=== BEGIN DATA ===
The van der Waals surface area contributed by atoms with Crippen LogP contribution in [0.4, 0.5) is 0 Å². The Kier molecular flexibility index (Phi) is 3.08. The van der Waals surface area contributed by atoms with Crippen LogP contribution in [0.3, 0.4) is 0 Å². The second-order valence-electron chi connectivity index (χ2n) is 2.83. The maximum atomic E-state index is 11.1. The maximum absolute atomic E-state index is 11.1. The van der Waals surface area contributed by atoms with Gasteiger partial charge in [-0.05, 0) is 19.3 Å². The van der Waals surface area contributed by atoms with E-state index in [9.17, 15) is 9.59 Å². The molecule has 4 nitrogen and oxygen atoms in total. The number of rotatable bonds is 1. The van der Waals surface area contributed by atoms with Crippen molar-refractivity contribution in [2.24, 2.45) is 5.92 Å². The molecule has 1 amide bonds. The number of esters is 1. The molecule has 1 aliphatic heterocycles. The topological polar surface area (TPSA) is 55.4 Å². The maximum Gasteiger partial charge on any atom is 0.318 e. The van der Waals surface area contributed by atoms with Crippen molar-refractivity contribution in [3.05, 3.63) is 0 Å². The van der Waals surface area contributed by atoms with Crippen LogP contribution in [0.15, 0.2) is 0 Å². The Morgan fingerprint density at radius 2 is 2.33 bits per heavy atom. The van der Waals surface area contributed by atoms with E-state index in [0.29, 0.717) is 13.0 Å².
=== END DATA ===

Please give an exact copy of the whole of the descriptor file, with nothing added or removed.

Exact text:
The van der Waals surface area contributed by atoms with Crippen LogP contribution in [0.4, 0.5) is 0 Å². The Kier molecular flexibility index (Phi) is 3.08. The van der Waals surface area contributed by atoms with Crippen LogP contribution in [0.3, 0.4) is 0 Å². The second-order valence-electron chi connectivity index (χ2n) is 2.83. The maximum atomic E-state index is 11.1. The maximum absolute atomic E-state index is 11.1. The van der Waals surface area contributed by atoms with Gasteiger partial charge in [-0.05, 0) is 19.3 Å². The van der Waals surface area contributed by atoms with E-state index in [9.17, 15) is 9.59 Å². The molecule has 4 nitrogen and oxygen atoms in total. The number of rotatable bonds is 1. The van der Waals surface area contributed by atoms with Crippen molar-refractivity contribution in [2.24, 2.45) is 5.92 Å². The molecule has 1 amide bonds. The number of esters is 1. The molecule has 1 aliphatic heterocycles. The topological polar surface area (TPSA) is 55.4 Å². The maximum Gasteiger partial charge on any atom is 0.318 e. The van der Waals surface area contributed by atoms with Crippen molar-refractivity contribution in [3.05, 3.63) is 0 Å². The van der Waals surface area contributed by atoms with Crippen LogP contribution in [0.15, 0.2) is 0 Å². The Morgan fingerprint density at radius 2 is 2.33 bits per heavy atom. The van der Waals surface area contributed by atoms with E-state index in [0.29, 0.717) is 13.0 Å².